Ravens Targeted in Tortoise Rescue Plan : Environment: Bureau of Land Management will kill up to 750 birds annually. Juvenile tortoises, facing extinction, are one of the predator’s favorite meals.
Hoping to help the imperiled desert tortoise by controlling one of its major predators, the U.S. Bureau of Land Management plans to kill up to 750 ravens annually in the California desert.
Under a permit from the U.S. Fish and Wildlife Service, the BLM later this year intends to begin poisoning and shooting ravens in areas where their attacks on young tortoises have exceeded normal levels.
The goal of the program is “not to exterminate the raven but to reduce its numbers to the point where young tortoises have an opportunity to reach maturity and breed,” Gerald Hillier, the BLM’s desert district director, said Tuesday.
Hillier said the desert’s raven population has increased by 1,500% over the last 20 years, largely because of the proliferation of trash dumps, sewage ponds and other artificial food sources. Juvenile tortoises, whose shells are as thin as human fingernails, have become one of the bird’s favorite meals.
The announcement drew applause Tuesday from tortoise lovers, who called it a vital part of a broad-based campaign to rescue the reptile--which was added to the nation’s list of threatened species in March--from the brink of extinction.
But the Humane Society of the United States, which challenged a pilot raven control program conducted by the BLM last year, expressed skepticism about the number of birds the federal agency intends to kill.
“Our problem with the BLM in the past was they wanted to kill excessive numbers of ravens in areas where it was not demonstrated that such a slaughter would do any good,” said John Grandy, the Humane Society’s vice president of wildlife in Washington. “We realize the tortoise needs emergency help, but ravens need to eat too.”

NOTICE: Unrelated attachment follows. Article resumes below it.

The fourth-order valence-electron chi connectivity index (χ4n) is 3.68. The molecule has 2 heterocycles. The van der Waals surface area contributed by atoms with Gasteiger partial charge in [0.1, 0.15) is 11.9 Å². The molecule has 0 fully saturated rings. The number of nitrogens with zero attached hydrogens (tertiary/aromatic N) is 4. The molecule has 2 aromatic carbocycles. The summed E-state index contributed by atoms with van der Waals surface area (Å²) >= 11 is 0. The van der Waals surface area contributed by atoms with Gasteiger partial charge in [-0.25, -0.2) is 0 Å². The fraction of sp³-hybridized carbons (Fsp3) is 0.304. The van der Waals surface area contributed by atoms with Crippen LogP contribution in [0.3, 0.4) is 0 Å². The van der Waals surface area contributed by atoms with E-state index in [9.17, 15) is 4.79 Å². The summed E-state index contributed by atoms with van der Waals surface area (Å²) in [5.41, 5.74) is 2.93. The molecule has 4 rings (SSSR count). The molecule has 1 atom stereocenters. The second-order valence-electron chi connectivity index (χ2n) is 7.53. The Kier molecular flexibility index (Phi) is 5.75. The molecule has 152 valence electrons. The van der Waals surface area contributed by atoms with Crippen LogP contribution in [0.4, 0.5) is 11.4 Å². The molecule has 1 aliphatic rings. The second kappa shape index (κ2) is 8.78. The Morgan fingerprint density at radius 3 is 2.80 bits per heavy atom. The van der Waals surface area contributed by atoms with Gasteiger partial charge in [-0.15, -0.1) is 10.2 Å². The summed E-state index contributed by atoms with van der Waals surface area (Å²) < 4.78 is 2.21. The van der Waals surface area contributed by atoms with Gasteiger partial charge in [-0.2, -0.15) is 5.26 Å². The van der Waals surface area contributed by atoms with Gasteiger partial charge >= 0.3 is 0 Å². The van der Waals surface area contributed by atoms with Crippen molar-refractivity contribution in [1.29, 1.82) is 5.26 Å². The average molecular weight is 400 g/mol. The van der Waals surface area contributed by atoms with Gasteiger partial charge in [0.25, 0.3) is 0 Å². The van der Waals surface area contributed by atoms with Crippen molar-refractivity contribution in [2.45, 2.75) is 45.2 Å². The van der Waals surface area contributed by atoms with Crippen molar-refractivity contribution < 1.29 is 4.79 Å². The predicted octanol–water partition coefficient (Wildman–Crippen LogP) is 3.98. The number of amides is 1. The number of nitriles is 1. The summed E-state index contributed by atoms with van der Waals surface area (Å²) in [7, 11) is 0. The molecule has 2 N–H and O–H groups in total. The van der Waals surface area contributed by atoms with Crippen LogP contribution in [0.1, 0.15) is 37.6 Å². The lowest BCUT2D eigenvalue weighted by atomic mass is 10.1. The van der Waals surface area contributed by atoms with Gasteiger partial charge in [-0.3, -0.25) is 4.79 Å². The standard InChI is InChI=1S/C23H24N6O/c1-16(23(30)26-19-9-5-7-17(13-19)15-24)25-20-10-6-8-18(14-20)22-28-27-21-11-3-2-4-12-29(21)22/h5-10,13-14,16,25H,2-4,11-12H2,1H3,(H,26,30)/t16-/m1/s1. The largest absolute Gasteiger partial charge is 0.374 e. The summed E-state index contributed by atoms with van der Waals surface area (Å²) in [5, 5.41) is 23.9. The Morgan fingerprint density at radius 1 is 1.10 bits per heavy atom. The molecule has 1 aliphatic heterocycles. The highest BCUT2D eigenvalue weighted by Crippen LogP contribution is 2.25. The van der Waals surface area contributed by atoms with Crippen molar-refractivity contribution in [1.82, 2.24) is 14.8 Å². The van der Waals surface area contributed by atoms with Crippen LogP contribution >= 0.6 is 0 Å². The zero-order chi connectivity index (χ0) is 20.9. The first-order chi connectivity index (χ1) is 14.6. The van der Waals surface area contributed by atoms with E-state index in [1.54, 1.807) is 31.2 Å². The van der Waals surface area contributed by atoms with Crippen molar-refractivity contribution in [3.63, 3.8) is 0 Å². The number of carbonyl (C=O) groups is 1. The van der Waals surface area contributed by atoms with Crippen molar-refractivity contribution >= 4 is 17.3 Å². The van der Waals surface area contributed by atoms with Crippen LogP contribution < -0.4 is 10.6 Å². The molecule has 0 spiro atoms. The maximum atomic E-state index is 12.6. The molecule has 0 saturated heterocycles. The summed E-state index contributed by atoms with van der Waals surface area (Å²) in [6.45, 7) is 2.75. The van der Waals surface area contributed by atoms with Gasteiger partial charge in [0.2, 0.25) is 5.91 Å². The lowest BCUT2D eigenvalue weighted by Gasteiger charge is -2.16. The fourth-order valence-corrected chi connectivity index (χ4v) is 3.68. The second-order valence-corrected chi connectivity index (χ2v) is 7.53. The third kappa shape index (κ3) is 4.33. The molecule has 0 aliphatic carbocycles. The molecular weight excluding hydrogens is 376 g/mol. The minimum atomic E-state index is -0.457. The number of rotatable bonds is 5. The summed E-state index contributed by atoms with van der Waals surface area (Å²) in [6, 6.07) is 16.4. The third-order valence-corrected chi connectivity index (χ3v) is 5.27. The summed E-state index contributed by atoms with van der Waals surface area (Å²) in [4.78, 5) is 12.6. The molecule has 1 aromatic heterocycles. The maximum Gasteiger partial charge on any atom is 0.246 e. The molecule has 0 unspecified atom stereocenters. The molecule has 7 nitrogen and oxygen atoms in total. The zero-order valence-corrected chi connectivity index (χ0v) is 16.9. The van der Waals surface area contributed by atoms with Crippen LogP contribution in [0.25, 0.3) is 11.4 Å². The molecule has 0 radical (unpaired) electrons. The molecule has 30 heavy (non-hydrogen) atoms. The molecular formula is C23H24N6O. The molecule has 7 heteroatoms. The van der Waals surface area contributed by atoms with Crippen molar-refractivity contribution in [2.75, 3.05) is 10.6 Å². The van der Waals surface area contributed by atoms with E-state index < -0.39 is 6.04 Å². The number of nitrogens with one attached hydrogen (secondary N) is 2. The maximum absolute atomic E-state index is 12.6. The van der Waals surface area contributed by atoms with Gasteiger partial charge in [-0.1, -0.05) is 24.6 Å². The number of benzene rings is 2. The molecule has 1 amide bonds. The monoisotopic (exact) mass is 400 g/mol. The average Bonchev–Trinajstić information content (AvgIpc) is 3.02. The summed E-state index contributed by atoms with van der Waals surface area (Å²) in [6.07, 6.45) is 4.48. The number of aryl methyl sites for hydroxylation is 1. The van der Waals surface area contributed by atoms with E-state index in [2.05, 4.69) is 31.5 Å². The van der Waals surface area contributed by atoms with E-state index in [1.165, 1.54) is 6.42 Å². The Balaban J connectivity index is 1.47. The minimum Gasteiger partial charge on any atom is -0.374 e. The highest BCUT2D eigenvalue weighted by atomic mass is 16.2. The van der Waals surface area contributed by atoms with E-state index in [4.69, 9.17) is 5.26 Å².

Grandy also called the BLM’s plans to use Starlicide, an avian poison, unwise and cruel. He said it can take two days for ravens to die after ingesting the poison and noted that it can be toxic to other wildlife.
Last year, the Humane Society sued the BLM after the agency announced plans to kill 1,500 ravens in Twentynine Palms and the Desert Tortoise Natural Area preserve near California City. In a pretrial settlement, the BLM agreed to kill just 56 birds and avoid the use of poison where possible.
Further research, however, along with the subsequent listing of the tortoise as a threatened species, have underscored the need to control the mushrooming flocks of ravens, the BLM has concluded. In some areas of the western Mojave Desert, federal biologists say, 85% of juvenile tortoise deaths are attributable to ravens.
Ravens are only one culprit nudging the tortoise, California’s official state reptile, toward extinction. The slow-moving animals--whose numbers have declined by as much as 50% over the last decade in some parts of the desert--are also falling victim to a mysterious respiratory disease, off-road vehicles and destruction of habitat.
In addition to shooting and poisoning hundreds of ravens over an indefinite period, the BLM plans a long-range program that includes raven sterilization, conditioned “taste aversion,” trapping and installation of anti-perch devices throughout the desert. The BLM predicted that it could reduce the rate at which the tortoises are killed by 50% to 70%.